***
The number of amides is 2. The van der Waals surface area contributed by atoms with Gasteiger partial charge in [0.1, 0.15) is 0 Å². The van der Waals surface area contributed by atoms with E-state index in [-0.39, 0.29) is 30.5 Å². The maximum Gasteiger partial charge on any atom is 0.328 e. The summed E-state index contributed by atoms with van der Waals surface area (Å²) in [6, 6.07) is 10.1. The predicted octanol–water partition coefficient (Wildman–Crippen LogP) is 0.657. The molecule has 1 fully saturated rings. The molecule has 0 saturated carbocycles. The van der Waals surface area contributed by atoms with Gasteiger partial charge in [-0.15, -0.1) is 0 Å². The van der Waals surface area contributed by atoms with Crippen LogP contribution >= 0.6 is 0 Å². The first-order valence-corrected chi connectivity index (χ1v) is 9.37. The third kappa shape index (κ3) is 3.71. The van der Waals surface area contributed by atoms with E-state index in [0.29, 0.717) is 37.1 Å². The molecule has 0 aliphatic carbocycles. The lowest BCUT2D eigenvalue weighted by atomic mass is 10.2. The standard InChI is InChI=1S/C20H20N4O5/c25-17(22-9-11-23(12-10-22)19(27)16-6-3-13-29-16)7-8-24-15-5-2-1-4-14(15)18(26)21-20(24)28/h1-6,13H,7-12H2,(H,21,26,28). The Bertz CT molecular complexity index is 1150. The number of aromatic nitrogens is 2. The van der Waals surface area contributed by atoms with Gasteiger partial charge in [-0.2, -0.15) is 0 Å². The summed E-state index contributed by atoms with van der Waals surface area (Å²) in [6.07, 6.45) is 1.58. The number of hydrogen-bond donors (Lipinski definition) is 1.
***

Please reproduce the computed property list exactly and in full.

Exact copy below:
The number of amides is 2. The van der Waals surface area contributed by atoms with Gasteiger partial charge in [0.1, 0.15) is 0 Å². The van der Waals surface area contributed by atoms with E-state index in [-0.39, 0.29) is 30.5 Å². The maximum Gasteiger partial charge on any atom is 0.328 e. The summed E-state index contributed by atoms with van der Waals surface area (Å²) in [6, 6.07) is 10.1. The predicted octanol–water partition coefficient (Wildman–Crippen LogP) is 0.657. The molecule has 1 fully saturated rings. The molecule has 0 saturated carbocycles. The van der Waals surface area contributed by atoms with Gasteiger partial charge in [-0.15, -0.1) is 0 Å². The van der Waals surface area contributed by atoms with Crippen LogP contribution >= 0.6 is 0 Å². The first-order valence-corrected chi connectivity index (χ1v) is 9.37. The third kappa shape index (κ3) is 3.71. The van der Waals surface area contributed by atoms with E-state index in [0.29, 0.717) is 37.1 Å². The molecule has 0 aliphatic carbocycles. The lowest BCUT2D eigenvalue weighted by atomic mass is 10.2. The standard InChI is InChI=1S/C20H20N4O5/c25-17(22-9-11-23(12-10-22)19(27)16-6-3-13-29-16)7-8-24-15-5-2-1-4-14(15)18(26)21-20(24)28/h1-6,13H,7-12H2,(H,21,26,28). The Bertz CT molecular complexity index is 1150. The number of aromatic nitrogens is 2. The van der Waals surface area contributed by atoms with Gasteiger partial charge in [-0.2, -0.15) is 0 Å². The summed E-state index contributed by atoms with van der Waals surface area (Å²) in [6.07, 6.45) is 1.58. The number of hydrogen-bond donors (Lipinski definition) is 1.